5 Ways to Eat Healthier in the Hudson Valley

A local expert shares top tips on how to eat nutritiously and live deliciously in the Hudson River region.


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Adobe Stock / Alexander Raths

 

Let’s face it — clean eating is no piece of cake. Quite literally, it’s the opposite of a piece of cake, much as our taste buds might like to disagree. Yet, as we’ve heard time and time again, healthy eating is essential for both mental and physical wellbeing.

Luckily, living in the Hudson Valley makes it just a little easier to eat well all year. From the abundance of CSAs and U-pick farms to the ever-growing assortment of vegan and vegetarian eateries in town, the region is a dream destination for people who want food that doesn’t skimp on flavor or nutrition.

Yet even with the clean eating resources at our fingertips, it’s still all too easy to give into comfort food and desserts. To avoid temptations, Chelsea Hollander, DO of CareMount Medical Group in Cortlandt Manor shares her top tips to maintain a healthy diet throughout the year.

 

 
 
 
 
 
 
 
 
 
 
 
 
 

First day of Broccoli... Our fall harvest is just getting started. 🍁💛🥦🎃

A post shared by Migliorelli Farm (@migliorellifarm) on

 

Eat More Plant Foods

“Plant foods such as vegetables, fruits, whole grains, legumes, nuts, and seeds provide vitamins, minerals, and other plant compounds that have cancer-protective effects,” Hollander explains. “They also provide fiber, which protects against colorectal cancer. Eating mostly plant foods to meet your nutrient needs can satisfy your hunger while making it easier to stay at a healthy weight.”

Read more: Sip Healthy at Hudson Valley Juice Bars

 

Limit Processed Foods and Added Sugar

“Foods with high amounts of added sugar trigger the liver to dump high amounts of fats into the bloodstream. Moreover, a high sugar diet can lead to insulin resistance in the tissues, disrupting the endocrine system,” Hollander warns. She cautions against highly processed, sugary foods like instant soups, frozen pizza, baked desserts, convenience snacks, and sugar-filled drinks, which can lead to an assortment of health problems and increased rates of cancer down the line.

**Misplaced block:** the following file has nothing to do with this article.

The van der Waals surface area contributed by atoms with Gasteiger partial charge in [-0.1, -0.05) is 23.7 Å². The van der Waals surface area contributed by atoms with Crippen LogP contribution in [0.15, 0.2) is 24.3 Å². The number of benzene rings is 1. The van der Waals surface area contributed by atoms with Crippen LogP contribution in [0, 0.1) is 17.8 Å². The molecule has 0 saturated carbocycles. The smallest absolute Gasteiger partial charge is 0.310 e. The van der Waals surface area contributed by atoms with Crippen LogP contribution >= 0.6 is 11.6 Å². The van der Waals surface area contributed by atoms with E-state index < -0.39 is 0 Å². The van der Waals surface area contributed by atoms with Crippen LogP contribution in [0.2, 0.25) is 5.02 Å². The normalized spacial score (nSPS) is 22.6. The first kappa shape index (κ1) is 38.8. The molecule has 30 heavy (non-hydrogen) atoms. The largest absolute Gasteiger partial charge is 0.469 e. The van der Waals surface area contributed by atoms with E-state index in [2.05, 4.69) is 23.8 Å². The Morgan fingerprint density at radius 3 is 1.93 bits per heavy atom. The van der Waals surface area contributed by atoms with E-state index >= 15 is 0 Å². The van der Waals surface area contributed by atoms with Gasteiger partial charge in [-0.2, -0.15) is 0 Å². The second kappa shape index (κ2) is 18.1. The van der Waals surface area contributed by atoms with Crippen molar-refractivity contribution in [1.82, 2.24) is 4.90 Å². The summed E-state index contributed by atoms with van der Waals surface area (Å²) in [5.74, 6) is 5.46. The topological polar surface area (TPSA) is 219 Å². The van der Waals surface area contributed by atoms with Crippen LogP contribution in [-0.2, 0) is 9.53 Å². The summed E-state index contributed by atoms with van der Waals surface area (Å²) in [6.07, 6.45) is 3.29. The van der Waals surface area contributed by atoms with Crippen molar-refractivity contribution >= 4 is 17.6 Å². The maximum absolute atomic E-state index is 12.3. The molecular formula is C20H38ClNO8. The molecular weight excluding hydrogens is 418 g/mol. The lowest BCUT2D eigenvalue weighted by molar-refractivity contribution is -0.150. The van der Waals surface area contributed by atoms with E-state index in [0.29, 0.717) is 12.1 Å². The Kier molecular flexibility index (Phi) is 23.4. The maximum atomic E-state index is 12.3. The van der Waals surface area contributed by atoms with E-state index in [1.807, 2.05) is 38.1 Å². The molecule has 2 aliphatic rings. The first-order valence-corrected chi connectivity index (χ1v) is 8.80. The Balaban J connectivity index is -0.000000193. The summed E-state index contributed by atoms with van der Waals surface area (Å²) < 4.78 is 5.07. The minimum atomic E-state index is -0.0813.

Read more: Everyone Should Know These 5 Vegetarian Cooking Tips

 

 
 
 
 
 
 
 
 
 
 
 
 
 

Steak tacos for lunch! #barbsbutchery #locallysourced #comfortfood #lunch #grassfedbeef #tacos

A post shared by Barb's Butchery (@barbsbutchery) on

 

Eat Less Red Meat and Avoid Processed Meats

While small amounts of red meat are OK in a healthy diet, Hollander recommends eating no more than 500 grams, or 18 ounces, per week. “Meat is a good source of iron, protein, vitamin B12, and zinc,” she says.

Processed meats, on the other hand, are a different beast altogether. “Processed meats, such as ham, bacon, sausage, salami, hot dogs, pepperoni, and many deli meats increase the risk of colorectal and stomach cancers. If you choose to eat these meats, eat them in small amounts and less often,” she advises.

Read more: Find the Most Delectable Meat at These Hudson Valley Butcheries

 

Limit Alcohol

When it comes to alcohol consumption, Hollander is all about portion control. “Too much alcohol consumption can increase blood pressure, lead to heart failure, dementia, and increase the risk of colorectal, breast, liver, mouth, larynx and pharynx (throat), and esophagus cancers,” she warns. To avoid such potentially deadly consequences, she advises limiting alcohol to no more than one drink per day for women and two drinks per day for men.

Read more: Try These Upscale Alcohol Alternatives in the Hudson Valley

 

 

Stay Active to Prevent Obesity

“The importance of physical activity in maintaining and improving health cannot be overstated,” Hollander stresses. In addition to decreasing risk for chronic diseases like diabetes, hypertension, osteoporosis, stroke, and certain cancers, “regular, robust physical activity has advantageous effects on mood, and has been proven to beneficially affect depression, anxiety, and insomnia,” she explains.

Read more: 5 Tips for Early Morning Exercising


Related: A Vegetarian's Guide to the Hudson Valley

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